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Hideko Takamine

Hideko Takamine
Born March 27, 1924 (1924-03-27) (age 85)
Hakodate, Hokkaidō, Japan
Years active 1929 – 1979
Spouse(s) Zenzo Matsuyama (1955-present)

Hideko Takamine (高峰 秀子 Takamine Hideko?, March 27, 1924, Hakodate, Hokkaidō, Japan) is a Japanese actress, known for her film appearances in the 1950s and 1960s.


Life and career

Takamine (left) and Taro Shoji (right) in 1934

Her first role was in the Shochiku studio's 1929 film Mother (Haha), which brought her tremendous popularity as a child actor, billed at the same level in Japan as Shirley Temple. Some of her film appearances from the 1930s and 1940s were lost during the Second World War when Japan's film archives suffered from bombing and fires.

In 1950, she made what was considered a very daring move by breaking with the Japanese studio system, leaving the Shin Toho Studio and becoming a much sought-after freelance actress. Her films with directors Keisuke Kinoshita and Mikio Naruse during the 1950s and early 1960s made her Japan's top star. Her performance as a dedicated small town teacher observing her students' lives over several decades in Kinoshita's The Twenty-four Eyes (1954) is credited with that film's tremendous success and enduring popularity in Japan. Another powerful performance was as a tenant farmer's daughter who is raped and forced to marry the cruel landlord's crippled son in Immortal Love (1961).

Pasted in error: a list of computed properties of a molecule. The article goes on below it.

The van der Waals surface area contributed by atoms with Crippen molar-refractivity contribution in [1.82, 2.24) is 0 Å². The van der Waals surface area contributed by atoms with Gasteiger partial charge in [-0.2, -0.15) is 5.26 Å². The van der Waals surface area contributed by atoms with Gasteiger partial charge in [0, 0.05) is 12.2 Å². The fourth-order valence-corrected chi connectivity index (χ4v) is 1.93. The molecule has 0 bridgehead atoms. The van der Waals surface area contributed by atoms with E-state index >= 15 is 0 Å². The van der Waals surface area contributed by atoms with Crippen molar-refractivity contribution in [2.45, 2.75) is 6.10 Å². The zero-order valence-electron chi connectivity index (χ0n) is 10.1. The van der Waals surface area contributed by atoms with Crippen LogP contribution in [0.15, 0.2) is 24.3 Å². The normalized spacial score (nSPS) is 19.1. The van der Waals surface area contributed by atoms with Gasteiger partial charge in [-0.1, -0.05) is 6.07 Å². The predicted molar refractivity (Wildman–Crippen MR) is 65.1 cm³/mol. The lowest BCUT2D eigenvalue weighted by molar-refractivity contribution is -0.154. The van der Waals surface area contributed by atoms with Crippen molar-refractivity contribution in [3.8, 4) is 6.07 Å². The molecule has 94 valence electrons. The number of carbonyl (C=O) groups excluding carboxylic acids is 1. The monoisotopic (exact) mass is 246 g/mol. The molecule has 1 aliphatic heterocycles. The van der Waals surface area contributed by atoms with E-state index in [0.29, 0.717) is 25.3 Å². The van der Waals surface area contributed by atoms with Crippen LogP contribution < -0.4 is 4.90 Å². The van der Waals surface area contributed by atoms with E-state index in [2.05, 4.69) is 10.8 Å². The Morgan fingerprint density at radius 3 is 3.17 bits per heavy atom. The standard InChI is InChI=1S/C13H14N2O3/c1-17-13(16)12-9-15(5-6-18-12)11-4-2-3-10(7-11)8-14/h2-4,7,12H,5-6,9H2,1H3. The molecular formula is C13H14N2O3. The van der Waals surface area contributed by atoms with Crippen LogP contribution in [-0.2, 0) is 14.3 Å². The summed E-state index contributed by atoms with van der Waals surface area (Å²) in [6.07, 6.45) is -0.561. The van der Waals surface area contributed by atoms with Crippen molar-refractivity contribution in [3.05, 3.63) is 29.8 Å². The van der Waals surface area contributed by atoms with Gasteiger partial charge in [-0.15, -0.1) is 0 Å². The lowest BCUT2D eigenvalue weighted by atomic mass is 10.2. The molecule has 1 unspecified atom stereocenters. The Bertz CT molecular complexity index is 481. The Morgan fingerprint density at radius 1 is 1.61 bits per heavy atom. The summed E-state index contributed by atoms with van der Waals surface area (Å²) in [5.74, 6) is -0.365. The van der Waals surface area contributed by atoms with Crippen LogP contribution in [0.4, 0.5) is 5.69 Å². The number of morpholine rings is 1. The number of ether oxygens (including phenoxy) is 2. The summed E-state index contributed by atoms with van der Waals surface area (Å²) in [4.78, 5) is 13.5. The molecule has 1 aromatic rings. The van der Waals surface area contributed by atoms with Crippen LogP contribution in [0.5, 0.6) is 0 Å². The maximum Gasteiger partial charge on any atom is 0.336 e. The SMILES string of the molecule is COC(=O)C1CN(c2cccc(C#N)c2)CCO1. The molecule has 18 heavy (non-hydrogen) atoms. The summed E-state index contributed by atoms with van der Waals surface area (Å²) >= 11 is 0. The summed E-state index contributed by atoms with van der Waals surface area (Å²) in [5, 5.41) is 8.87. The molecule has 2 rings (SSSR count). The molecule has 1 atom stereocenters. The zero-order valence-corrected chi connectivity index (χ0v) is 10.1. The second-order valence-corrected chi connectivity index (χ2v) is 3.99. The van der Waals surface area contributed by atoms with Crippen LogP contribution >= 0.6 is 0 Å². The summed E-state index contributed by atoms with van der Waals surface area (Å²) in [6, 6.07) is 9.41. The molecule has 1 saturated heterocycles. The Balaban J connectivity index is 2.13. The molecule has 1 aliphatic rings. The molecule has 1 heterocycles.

Takamine was especially favored by director Mikio Naruse, starring in a dozen of his films and portraying strong-willed, hardworking women struggling in poverty or lowly positions, and often held down by the traditional family system. Some of her more moving roles include the tragic, love-struck heroine in Floating Clouds (1955) and an aging Ginza bar hostess desperate to escape her circumstances in When a Woman Ascends the Stairs (1960). Naruse was shy, few of his closest collaborators knew him well and Hideko Takamine remembered - "Even during the shooting of a picture, he would never say if anything was good, or bad, interesting or trite. He was a completely unresponsive director. I appeared in about 20 of his films, and yet there was never an instance in which he gave me any acting instructions.'[1]

She married director-writer Zenzo Matsuyama in 1955, but set a precedent by choosing not to give up her acting career. She made many of her most memorable films in the 1960s and retired from making movies in 1979.




  1. ^ ' A dose of reality' article in 'the independent' 29 june 2007

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